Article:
Stryphnodendron species known as barbatimão: A comprehensive report

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Souza-Moreira, Tatiana M. [UNESP]
Queiroz-Fernandes, Geisiany M.
Pietro, Rosemeire C.L.R. [UNESP]
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Stryphnodendron spp., popularly known as barbatimão, is the native Brazilian tree most often employed to treat wounds and infections. The aim of the present study was to highlight the importance of S. adstringens, as well as other Stryphnodendron species recognized as barbatimão, to human health, depicting the relevance of ethnopharmacological knowledge to scientific evidence for uses, related chemical compounds, development of pharmaceutical formulations, and the establishment of toxicity parameters. For this purpose, the literature databases PubMed, Scielo, Lilacs, CAPES Thesis and Google Scholar were searched until 2017. It was observed that stem bark was the primary part of the plant used, mainly as a decoction, for wound healing and treatment of infectious and inflammatory disorders. Confirmed biological activities, including wound healing, anti-inflammatory antioxidant, and antimicrobial activities, were related to the presence of compounds from tannin class, mostly proanthocyanidins. Toxicity parameters for stem bark were inconclusive, but toxicity was observed to a significant extent when seeds were ingested by cattle or other animals. Due to these important and confirmed biological activities, government policy encourages the phytotherapic use of S. adstringens, and some formulations with stem bark extracts were developed and patented. Furthermore, antiprotozoal, hypoglycemic and antiviral activities were identified as promising.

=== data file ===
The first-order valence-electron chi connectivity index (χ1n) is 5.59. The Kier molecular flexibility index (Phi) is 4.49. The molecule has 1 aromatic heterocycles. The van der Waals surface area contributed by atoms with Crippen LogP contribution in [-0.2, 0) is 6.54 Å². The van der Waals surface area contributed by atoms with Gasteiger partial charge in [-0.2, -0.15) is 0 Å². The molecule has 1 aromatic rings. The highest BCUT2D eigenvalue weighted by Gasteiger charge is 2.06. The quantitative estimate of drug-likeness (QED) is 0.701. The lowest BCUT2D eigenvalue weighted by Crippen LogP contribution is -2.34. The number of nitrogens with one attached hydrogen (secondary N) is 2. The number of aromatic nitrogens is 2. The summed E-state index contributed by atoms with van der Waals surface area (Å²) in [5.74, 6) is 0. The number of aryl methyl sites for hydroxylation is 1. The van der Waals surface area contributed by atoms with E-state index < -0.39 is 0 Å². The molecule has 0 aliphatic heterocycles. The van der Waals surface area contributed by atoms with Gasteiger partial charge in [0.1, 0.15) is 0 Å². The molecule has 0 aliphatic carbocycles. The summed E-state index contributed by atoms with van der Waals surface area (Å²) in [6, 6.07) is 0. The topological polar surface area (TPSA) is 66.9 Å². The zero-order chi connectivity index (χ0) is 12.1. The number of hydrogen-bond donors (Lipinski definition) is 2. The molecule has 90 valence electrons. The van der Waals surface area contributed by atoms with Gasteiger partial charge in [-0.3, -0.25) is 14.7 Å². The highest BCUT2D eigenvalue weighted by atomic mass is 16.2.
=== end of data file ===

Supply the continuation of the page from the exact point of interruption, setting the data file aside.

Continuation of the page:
Biological activity, Catechin, Ethnopharmacology, Medicinal plant, Tannin, Wound healing
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Molecules, v. 23, n. 4, 2018.